aP. W. Singer has fashioned a definitive text on the future of war around the subject of robots. In no previous book have I gotten such an intrinsic sense of what the military future will be like.a
a Robert D. Kaplan, author of "Imperial Grunts: The American Military on the Ground"
aSinger's book is as important (very) as it is readable (highly), as much a fascinating account of new technology as it is a challenging appraisal of the strategic, political and ethical questions that we must now face. This book needs to be widely read -- not just within the defense community but by anyone interested in the most fundamental questions of how our society and others will look at war itself.a
aAnthony Lake, former U.S. National Security Advisor and Professor of Diplomacy, School of Foreign Service, Georgetown University
aDrawing from sources spanning popular culture and hard science, Singer reveals how the relationship between man and robot is changing the very nature of war. He details technology that has, until now, been the stuff of science fiction: lethal machines that can walk on water or hover outside windows, machines joined in networks or thinking for themselves. I found this book fascinating, deep, entertaining, and frightening.a
a Howard Gordon, writer and executive producer of "24, The X-Files," and "Buffy the Vampire Slayer"
"Lively, penetrating, and wise ... A warmly human (even humorous) account of robotics and other military technologies that focuses where it should: on us."
aRichard Danzig, former Secretary of the Navy and Director, National Semiconductor Corporation
aWill wars someday be fought by Terminator-like machines? In this provocative andentertaining new book, one of our brightest young strategic thinkers suggests the answer may well be ayes.a Singeras sprightly survey of robotics technology takes the reader from battlefields and cutting-edge research labs to the dreams of science fiction writers. In the process, he forces us to grapple with the strategic and ethical implications of the anew new thinga in war.a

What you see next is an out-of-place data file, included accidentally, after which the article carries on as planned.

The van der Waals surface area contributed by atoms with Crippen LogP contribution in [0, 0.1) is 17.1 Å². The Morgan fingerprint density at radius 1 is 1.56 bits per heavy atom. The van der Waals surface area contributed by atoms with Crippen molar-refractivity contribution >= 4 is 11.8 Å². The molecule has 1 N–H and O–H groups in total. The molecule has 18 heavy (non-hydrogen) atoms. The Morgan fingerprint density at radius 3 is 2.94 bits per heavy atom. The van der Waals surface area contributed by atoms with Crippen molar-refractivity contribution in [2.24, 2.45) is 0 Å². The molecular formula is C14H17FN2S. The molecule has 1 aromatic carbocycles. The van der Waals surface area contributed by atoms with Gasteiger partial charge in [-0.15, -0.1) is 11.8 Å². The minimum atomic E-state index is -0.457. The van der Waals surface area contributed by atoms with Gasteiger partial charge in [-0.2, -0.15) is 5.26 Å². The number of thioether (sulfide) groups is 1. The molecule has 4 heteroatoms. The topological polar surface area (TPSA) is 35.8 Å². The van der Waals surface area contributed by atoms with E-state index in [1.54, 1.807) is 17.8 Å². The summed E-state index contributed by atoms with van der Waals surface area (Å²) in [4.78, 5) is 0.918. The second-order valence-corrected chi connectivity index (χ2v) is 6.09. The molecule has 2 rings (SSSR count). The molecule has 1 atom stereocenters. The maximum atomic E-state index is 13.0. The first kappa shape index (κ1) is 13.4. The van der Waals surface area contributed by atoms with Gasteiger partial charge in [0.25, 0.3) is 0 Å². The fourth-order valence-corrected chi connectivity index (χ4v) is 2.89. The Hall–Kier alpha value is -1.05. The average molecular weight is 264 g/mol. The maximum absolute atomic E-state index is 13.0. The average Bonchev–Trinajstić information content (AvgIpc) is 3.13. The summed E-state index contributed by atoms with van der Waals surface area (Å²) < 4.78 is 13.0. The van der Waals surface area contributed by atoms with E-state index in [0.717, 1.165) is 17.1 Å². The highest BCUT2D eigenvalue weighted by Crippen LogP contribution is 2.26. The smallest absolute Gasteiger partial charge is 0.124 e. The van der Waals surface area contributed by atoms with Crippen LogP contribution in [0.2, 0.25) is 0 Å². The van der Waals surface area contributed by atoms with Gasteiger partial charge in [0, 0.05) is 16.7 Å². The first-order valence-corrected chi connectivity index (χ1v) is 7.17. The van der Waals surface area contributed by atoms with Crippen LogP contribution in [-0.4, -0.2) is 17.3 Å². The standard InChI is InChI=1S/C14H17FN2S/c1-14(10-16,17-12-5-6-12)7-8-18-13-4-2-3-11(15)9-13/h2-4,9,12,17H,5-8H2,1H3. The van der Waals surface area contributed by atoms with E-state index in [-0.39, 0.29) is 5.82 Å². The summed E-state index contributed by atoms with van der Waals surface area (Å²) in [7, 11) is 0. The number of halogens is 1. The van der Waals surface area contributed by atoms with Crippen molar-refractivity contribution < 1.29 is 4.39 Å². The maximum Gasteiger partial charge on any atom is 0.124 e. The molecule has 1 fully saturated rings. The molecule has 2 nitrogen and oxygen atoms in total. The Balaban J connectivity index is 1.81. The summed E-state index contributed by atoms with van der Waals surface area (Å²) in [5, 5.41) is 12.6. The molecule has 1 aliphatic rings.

aMax Boot, Senior Fellow for National Security Studies at the Council on Foreign Relations; author of "The Savage Wars of Peace" and "War Made New"
aWeaving together immaculate academic research with a fan boyas lexicon of popular culture, Singer looks at the people and technologies beta-testing tomorrow's wars today. The result is a book both hilarious and hair-raising that poses profound ethical questions about the creation and use of ever more powerful killing machines.a
aGideon Yago, writer, "MTV News"
aBlew my f***ing minda]This book is awesome.a
aJohn Stewart, "The Daily Show
"A superb booka]If you read Wired for War you'll actually get a sense for the complexities that we are creating. We're not making a simpler world with these robots I don't think at all, I think we're making a more complex world, and that is something I got from this great book.
aGeneral James Mattis, USMC, NATO Supreme Allied Commander for Transformation and the Commander of U.S. Joint Forces Command
"In his latest work, "Wired for War," Singer confesses his passion for science fiction as he introduces us to a glimpse of things to comeathe new technologies that will shape wars of the future. His new book addresses some ominous and little-discussed questions about the military, technology, andmachinery."
a "Harperas"
.,."A vivid picture of the current controversies and dazzling possibilities of war in the digital age."
a"Kirkus Reviews"
aGenuinely Provocativea
a "Book Forum"
"a]Full of vignettes on the use of robotics, first-person interviews with end- users, what has occurred in the robotics industry in its support of the nation, and what is "coming soon." Some of the new ideas are just downright mind-blowing..."
aThe Armchair General
"An admitted war geek, P.W. Singer obsessesaover the course of 400-plus pagesa about the growing role of robots in combat. His tone is oddly jovial considering the unsettling subject matter, but you won't find a more comprehensive look at mechanized death outside science fiction."